Although they regularly performed and collaborated together throughout their long careers, the members of Monty Python actually operated, for the most part, as a set of discrete writing teams. As revealed in any number of sources—including the troupe’s own official oral history, Monty Python Speaks!—Graham Chapman worked primarily with his old friend John Cleese, while Michael Palin and Terry Jones formed a similar pre-existing team. (Eric Idle either worked on his own or with Chapman and Cleese, and Terry Gilliam was largely separated from the sketch-writing process by nature of his work in animation.) As such, there’s an especial impact in seeing Palin react to Jones’ death today; the pair had, after all, known each other and been working closely alongside each other for something on the order of almost 60 years.
Palin gave a couple of interviews about Jones today, including the above with the BBC, in which he gets openly tearful while remembering nights out with his friend. His Sky interview, meanwhile, indulges a bit more in the gentle surrealism that marked so many of their comedy collaborations, most notably touching upon the time they were both invited to serve as the opening dignitaries for a set of public toilets.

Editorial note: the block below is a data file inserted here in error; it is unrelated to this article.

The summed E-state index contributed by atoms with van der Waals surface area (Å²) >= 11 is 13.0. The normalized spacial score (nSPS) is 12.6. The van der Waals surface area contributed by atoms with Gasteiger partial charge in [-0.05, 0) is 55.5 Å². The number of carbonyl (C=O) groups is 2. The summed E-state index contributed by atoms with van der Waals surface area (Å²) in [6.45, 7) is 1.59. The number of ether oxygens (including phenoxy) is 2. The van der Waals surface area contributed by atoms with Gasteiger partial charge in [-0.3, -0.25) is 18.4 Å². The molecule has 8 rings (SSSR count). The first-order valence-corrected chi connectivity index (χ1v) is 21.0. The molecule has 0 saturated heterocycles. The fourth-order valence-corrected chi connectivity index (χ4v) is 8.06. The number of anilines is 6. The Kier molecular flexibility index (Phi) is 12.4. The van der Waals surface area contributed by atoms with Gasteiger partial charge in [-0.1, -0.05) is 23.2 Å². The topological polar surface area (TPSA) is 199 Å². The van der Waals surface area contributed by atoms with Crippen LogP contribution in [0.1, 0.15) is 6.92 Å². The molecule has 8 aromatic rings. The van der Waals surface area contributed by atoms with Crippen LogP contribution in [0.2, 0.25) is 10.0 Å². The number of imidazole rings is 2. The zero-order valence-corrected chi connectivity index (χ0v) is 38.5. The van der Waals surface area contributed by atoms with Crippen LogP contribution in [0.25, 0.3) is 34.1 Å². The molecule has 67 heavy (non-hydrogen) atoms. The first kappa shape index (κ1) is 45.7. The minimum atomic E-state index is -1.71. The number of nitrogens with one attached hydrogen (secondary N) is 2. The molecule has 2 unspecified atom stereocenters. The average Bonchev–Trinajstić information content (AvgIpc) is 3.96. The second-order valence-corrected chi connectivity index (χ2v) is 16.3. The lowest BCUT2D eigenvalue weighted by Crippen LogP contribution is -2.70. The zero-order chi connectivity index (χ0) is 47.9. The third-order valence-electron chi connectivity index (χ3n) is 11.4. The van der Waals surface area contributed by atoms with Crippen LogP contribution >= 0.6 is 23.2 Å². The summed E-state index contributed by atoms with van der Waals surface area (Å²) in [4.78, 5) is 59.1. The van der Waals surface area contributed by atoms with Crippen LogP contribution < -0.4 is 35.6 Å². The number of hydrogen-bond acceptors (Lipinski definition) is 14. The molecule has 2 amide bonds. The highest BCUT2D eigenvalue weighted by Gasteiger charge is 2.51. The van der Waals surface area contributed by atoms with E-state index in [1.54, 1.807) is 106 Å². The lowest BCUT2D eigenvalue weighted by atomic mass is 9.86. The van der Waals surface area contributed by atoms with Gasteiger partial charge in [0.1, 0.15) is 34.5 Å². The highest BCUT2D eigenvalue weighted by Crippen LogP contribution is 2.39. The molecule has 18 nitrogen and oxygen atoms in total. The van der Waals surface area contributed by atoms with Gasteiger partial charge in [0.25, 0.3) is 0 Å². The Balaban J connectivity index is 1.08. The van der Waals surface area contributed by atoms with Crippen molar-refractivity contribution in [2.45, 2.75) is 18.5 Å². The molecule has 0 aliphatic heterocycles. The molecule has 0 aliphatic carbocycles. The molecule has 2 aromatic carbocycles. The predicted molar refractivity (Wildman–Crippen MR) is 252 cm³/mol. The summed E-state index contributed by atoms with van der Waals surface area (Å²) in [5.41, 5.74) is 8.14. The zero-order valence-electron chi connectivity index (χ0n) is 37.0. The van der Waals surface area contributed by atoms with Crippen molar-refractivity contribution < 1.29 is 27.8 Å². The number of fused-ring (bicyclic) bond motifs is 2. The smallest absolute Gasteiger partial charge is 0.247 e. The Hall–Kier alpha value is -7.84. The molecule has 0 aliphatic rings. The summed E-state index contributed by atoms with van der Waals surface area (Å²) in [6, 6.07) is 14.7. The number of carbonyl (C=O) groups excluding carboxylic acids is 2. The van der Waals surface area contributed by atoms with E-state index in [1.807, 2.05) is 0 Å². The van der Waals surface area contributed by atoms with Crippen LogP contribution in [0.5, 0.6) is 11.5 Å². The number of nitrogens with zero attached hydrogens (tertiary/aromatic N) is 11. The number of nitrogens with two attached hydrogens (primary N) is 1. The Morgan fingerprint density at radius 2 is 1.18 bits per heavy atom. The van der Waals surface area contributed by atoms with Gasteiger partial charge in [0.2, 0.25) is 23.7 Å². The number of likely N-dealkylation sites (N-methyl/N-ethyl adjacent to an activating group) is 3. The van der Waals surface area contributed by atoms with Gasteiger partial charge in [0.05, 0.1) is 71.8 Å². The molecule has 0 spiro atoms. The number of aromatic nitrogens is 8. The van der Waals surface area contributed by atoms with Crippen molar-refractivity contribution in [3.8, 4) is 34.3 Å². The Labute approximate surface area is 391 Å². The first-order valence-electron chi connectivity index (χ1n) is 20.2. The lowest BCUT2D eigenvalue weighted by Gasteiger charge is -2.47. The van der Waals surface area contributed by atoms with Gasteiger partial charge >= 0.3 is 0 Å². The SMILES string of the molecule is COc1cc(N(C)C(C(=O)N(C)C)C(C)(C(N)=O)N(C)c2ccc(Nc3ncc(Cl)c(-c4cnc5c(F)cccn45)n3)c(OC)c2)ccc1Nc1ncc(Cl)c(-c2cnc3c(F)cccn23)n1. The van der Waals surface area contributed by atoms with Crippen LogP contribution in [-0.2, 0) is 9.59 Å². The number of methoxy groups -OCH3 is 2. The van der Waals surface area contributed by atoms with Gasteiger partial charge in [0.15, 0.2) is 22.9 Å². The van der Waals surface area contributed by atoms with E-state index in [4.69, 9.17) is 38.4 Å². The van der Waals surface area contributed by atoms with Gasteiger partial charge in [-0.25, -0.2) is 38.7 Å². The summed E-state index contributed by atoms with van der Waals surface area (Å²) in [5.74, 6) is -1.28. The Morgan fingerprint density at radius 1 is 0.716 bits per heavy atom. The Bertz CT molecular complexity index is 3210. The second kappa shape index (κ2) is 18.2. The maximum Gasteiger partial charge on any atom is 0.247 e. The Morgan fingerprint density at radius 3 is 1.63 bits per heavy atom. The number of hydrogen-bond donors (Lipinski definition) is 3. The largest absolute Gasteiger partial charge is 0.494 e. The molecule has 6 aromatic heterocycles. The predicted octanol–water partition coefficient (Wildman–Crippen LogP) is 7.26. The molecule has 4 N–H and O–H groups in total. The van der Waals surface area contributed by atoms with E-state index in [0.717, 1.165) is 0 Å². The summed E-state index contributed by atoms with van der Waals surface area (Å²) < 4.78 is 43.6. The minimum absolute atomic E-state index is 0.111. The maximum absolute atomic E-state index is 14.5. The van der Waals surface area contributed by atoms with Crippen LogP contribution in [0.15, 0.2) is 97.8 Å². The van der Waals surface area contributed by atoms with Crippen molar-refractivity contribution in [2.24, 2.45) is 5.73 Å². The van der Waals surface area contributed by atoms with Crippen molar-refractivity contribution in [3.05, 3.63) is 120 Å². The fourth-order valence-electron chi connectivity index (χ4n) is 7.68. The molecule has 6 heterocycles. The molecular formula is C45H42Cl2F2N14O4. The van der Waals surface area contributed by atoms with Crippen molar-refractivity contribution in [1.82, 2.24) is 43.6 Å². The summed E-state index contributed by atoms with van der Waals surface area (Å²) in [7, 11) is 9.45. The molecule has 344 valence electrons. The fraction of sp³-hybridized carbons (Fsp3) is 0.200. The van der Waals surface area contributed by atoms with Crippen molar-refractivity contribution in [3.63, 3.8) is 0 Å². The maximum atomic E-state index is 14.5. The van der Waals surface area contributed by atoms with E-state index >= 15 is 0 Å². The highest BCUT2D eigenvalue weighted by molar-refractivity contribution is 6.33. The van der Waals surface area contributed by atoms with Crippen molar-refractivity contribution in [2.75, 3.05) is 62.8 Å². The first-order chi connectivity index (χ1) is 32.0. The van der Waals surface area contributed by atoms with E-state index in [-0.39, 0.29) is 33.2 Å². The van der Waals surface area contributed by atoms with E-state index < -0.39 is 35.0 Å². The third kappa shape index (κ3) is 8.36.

The other members of Python also expressed their condolences on social media today, all in ways perfectly fitting with their characters. Eric Idle was effusive and ultimately positive. Terry Gilliam was bluntly honest. Cleese’s might be the best of the non-Palin bunch, though; its post-script, especially, feels fitting for a group of guys who used to gleefully spill Graham Chapman’s “ashes” out on the stage whenever they got the chance, as a tribute to a particular vision of what Monty Python meant for them.